I have written many times about the use of vaccine titers to see if a pet needs a particular vaccine. Just to be sure we’re all on the same page I thought I’d take this opportunity to explain titers in more detail.
A titer is a blood test that measures the amount of antibodies for a specific disease that’s in an animal’s bloodstream. Antibodies are proteins produced by cells of the immune system that help to fight off infection. If a dog or cat has an adequate level of antibodies for a disease such as distemper, it shows that the pet’s immune system has the ability to fight that disease and the vaccine is not needed.
There are a few of shortcomings of vaccine titers. The first is that titers tend to fade over time. While a vaccine protects a pet into the future, a titer gives his immune status at this moment. A pet that has an adequate titer today may have a low titer in 2 weeks or 2 months or 2 years. For this reason, titers need to be monitored periodically. I recommend yearly vaccine titers.
Another shortcoming of titers is that a low titer does not mean that the pet’s immune system cannot fight off the disease. Antibodies do not remain in the blood stream forever. They are produced by the immune system when the body is challenged by the disease (either by infection or vaccination). It is possible that a pet can fight off the disease even though he has a low titer. However, we can never be certain that a pet with a low titer can fight the disease so in this case I recommend giving the vaccine.
A third shortcoming of vaccine titers is that the US government does not recognize the rabies titer. In other words, even though your pet has a high rabies titer, the law says he must be vaccinated every 3 years. For this reason, I do not find Rabies titers to be very helpful.
A final deterrent for getting titers done on pets is that they can be expensive – certainly more expensive than just getting the shot. On this issue I have good news for local pet caregivers. At Beaver Animal Clinic we have taken advantage of an offer made available by the American Holistic Veterinary Medical Association to have vaccine titers done at Kansas State University (the gold standard) for a very reduced rate of only $61.00 total. We are making it more affordable to keep your pet healthy, holistically.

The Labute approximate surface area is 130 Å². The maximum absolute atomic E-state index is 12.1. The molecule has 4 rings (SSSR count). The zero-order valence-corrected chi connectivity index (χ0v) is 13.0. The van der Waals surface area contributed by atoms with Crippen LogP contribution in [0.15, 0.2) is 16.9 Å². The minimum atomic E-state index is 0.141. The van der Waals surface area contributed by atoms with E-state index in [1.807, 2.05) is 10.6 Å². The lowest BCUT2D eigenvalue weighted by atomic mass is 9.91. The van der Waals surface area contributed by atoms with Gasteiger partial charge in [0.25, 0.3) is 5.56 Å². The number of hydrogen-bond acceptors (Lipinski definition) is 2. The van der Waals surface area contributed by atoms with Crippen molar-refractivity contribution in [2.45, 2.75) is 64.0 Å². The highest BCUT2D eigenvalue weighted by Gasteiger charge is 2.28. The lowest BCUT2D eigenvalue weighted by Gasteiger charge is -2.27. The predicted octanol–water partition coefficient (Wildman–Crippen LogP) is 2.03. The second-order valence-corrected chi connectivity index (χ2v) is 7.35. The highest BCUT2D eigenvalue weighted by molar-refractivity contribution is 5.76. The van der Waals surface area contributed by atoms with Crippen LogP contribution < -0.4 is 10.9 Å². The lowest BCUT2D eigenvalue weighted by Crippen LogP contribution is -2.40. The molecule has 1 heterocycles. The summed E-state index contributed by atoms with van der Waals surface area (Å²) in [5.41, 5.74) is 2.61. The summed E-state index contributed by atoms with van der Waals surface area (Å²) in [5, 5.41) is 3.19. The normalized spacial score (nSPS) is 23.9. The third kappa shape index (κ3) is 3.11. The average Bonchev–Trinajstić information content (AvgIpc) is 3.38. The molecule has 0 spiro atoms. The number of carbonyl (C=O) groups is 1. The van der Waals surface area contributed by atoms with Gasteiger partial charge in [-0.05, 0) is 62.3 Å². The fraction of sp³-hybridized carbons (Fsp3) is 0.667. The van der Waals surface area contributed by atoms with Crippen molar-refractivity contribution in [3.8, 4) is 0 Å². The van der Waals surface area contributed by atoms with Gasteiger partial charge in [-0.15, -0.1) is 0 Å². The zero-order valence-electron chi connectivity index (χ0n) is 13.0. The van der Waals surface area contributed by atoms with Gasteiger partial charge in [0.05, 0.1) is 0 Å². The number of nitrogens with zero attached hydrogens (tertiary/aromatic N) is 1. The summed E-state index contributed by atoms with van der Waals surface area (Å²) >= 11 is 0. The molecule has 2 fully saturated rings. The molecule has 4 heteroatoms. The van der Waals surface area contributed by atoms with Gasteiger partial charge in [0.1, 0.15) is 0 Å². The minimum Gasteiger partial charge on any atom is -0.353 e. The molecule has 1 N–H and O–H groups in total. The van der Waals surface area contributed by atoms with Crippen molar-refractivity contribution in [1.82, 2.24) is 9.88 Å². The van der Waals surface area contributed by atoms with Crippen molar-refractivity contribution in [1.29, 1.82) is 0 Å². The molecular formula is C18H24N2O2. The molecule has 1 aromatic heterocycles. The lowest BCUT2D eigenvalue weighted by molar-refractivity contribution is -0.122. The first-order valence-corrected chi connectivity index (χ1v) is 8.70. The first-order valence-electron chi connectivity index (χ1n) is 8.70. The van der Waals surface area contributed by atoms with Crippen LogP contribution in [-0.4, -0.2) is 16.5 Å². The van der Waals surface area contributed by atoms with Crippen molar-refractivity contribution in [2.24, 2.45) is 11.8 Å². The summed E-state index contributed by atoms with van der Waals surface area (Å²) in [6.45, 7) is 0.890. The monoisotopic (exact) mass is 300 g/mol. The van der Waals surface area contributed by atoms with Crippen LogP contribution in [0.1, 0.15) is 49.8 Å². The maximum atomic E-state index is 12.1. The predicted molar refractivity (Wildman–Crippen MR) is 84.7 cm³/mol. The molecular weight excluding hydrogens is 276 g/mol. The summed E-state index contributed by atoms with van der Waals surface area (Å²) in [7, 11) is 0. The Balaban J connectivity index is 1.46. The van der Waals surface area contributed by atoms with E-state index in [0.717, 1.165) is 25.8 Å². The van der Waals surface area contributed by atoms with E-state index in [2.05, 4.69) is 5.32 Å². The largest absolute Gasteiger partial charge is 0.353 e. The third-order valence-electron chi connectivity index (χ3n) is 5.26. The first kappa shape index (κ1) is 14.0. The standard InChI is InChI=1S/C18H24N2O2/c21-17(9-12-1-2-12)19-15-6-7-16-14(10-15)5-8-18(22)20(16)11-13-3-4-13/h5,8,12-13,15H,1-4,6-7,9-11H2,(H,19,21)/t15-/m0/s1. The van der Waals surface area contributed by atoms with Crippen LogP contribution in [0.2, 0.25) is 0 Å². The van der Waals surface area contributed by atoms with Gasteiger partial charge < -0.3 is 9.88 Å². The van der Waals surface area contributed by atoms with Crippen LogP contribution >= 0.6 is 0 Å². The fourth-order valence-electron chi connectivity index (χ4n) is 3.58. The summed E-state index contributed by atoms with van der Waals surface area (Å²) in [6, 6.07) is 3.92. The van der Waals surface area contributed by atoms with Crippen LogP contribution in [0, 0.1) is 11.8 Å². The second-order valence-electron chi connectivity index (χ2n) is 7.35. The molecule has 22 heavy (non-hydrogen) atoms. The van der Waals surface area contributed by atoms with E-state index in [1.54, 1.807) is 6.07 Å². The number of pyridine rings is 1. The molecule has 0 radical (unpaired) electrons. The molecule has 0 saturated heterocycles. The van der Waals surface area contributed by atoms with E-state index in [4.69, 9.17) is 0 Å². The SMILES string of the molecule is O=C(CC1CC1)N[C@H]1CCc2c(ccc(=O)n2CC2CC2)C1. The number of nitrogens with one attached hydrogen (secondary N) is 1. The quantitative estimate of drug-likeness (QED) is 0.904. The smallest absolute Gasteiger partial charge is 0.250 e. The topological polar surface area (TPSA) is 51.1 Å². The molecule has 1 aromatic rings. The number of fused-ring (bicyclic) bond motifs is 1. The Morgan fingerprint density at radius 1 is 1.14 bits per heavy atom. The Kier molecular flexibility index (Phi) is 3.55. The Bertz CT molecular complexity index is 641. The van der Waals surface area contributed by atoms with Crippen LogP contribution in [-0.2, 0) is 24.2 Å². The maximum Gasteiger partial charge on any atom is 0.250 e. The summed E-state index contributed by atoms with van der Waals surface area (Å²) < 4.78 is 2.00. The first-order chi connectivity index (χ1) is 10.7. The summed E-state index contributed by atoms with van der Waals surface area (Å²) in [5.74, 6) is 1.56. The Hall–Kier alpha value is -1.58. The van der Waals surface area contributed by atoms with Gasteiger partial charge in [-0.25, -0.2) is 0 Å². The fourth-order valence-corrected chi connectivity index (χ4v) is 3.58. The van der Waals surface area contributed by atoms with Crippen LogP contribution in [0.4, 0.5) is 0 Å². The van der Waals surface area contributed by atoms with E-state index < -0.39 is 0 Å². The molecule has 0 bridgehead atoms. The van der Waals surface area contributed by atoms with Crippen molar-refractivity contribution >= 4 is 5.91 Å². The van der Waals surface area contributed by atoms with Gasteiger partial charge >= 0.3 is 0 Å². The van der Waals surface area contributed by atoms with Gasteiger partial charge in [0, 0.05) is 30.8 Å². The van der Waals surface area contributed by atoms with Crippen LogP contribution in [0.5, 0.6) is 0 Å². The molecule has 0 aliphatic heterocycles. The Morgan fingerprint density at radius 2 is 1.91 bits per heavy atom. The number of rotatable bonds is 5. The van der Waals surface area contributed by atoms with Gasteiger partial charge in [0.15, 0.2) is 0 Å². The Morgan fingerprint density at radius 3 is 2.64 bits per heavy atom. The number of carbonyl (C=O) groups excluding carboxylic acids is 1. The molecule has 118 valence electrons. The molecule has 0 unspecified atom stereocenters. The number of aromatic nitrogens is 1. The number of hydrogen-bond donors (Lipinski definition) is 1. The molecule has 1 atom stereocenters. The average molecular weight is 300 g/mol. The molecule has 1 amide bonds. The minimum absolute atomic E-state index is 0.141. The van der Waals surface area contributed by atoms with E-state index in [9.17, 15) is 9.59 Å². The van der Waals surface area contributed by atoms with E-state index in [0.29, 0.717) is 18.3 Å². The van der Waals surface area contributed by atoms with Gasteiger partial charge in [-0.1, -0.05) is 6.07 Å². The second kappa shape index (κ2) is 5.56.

I would like to start 2016 by keeping it simple. Over the years I’ve written about research and my own experience that informs my views on pet health care. I’ve been working in the veterinary field for over 30 years with more than 20 years of holistic/integrative practice. I would like to sum it up with 4 simple ideas that I think will give every pet the best chance for a long, healthy life.
DIET – Nutrition is the basis for health. We simply cannot expect any animal to be healthy if they are not provided the raw materials needed to build a healthy body. Our pets evolved eating raw food. They retain the genetic programming for diets that are high in protein and low in carbs (the opposite profile of conventional diets). The high-heat processing of commercial pet foods destroys micronutrients and creates carcinogens. Pets benefit from a species-appropriate, balanced, raw diet.
Healthy Weight – Speaking of diet, keeping your pet at a healthy weight will help him live a longer life with fewer chronic disease issues like arthritis. You should be able to feel your pet’s ribs along the side of the body and there should be a narrowing at the waist.
VACCINES – Wile I am not against all vaccines I have found that the mainstream veterinary community tends to over-do it. Every pet does not need every vaccine every year. It is important to be sure your pet has immunity to distemper and parvo. Blood titers can be done to see if a pet needs the vaccine. Giving more vaccines than are needed does not increase immunity; it just screws up the immune system. The rabies vaccine is mandated by law and in my experience a healthy animal can handle a vaccine every 3 years. Other vaccines such as leptospirosis, lyme, and bordetella should be given on an as needed basis. DO NOT give more than one vaccine at a time.
MEDICAL INTERVENTIONS – Whenever possible, natural/holistic therapies such as herbs, supplements, acupuncture, chiropractic, and homeopathy should be used over conventional medications. My main concern with Western medicine is that there are often side effects from such medicines that can be avoided by using more natural treatments.
SPAY/NEUTER – Recent research shows that sterilizing a pet before it is fully mature causes changes in bone growth. These alterations throw off the biomechanics of the joints and predispose the pet to hip dysplasia and cruciate ligament rupture. Spaying and neutering at any age appears to promote cancer. (Find research on this here) Depending on a pet caregiver’s lifestyle and tolerances and the pet’s behavior, it appears that it is best to hold off on spaying and neutering any pet until it is 2-3 years old. Consider Zeutering male dogs.
There you have it, pet health in a nutshell: feed raw, limit vaccines, go holistic, delay spay/neuter.
What have you found the most helpful for your pets?